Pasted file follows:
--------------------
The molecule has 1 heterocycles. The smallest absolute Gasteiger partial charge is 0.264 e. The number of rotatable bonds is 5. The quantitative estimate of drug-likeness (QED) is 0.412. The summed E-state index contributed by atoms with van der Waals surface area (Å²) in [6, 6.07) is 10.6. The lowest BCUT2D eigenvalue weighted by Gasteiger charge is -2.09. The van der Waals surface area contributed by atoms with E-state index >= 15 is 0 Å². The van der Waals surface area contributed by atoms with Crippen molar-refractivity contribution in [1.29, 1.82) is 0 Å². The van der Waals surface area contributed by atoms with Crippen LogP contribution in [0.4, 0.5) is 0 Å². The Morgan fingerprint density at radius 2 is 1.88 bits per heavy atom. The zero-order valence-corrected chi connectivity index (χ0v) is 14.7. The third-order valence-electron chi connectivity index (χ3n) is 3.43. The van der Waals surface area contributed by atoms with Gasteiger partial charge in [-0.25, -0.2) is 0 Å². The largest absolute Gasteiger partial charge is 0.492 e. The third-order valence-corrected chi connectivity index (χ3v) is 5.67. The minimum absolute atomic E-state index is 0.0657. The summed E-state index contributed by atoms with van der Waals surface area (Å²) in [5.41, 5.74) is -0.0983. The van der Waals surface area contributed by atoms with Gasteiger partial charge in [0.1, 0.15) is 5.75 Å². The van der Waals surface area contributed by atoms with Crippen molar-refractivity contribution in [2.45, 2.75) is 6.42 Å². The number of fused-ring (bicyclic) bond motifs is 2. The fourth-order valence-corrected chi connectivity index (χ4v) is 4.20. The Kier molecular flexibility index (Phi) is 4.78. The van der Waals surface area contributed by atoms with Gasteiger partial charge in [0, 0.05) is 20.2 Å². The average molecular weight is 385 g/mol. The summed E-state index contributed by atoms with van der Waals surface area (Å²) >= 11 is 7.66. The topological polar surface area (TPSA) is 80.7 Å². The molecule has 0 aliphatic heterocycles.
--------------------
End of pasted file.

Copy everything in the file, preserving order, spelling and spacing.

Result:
The molecule has 1 heterocycles. The smallest absolute Gasteiger partial charge is 0.264 e. The number of rotatable bonds is 5. The quantitative estimate of drug-likeness (QED) is 0.412. The summed E-state index contributed by atoms with van der Waals surface area (Å²) in [6, 6.07) is 10.6. The lowest BCUT2D eigenvalue weighted by Gasteiger charge is -2.09. The van der Waals surface area contributed by atoms with E-state index >= 15 is 0 Å². The van der Waals surface area contributed by atoms with Crippen molar-refractivity contribution in [1.29, 1.82) is 0 Å². The van der Waals surface area contributed by atoms with Crippen LogP contribution in [0.4, 0.5) is 0 Å². The Morgan fingerprint density at radius 2 is 1.88 bits per heavy atom. The zero-order valence-corrected chi connectivity index (χ0v) is 14.7. The third-order valence-electron chi connectivity index (χ3n) is 3.43. The van der Waals surface area contributed by atoms with Gasteiger partial charge in [-0.25, -0.2) is 0 Å². The largest absolute Gasteiger partial charge is 0.492 e. The third-order valence-corrected chi connectivity index (χ3v) is 5.67. The minimum absolute atomic E-state index is 0.0657. The summed E-state index contributed by atoms with van der Waals surface area (Å²) in [5.41, 5.74) is -0.0983. The van der Waals surface area contributed by atoms with Gasteiger partial charge in [0.1, 0.15) is 5.75 Å². The van der Waals surface area contributed by atoms with Crippen molar-refractivity contribution in [2.45, 2.75) is 6.42 Å². The number of fused-ring (bicyclic) bond motifs is 2. The fourth-order valence-corrected chi connectivity index (χ4v) is 4.20. The Kier molecular flexibility index (Phi) is 4.78. The van der Waals surface area contributed by atoms with Gasteiger partial charge in [0, 0.05) is 20.2 Å². The average molecular weight is 385 g/mol. The summed E-state index contributed by atoms with van der Waals surface area (Å²) >= 11 is 7.66. The topological polar surface area (TPSA) is 80.7 Å². The molecule has 0 aliphatic heterocycles.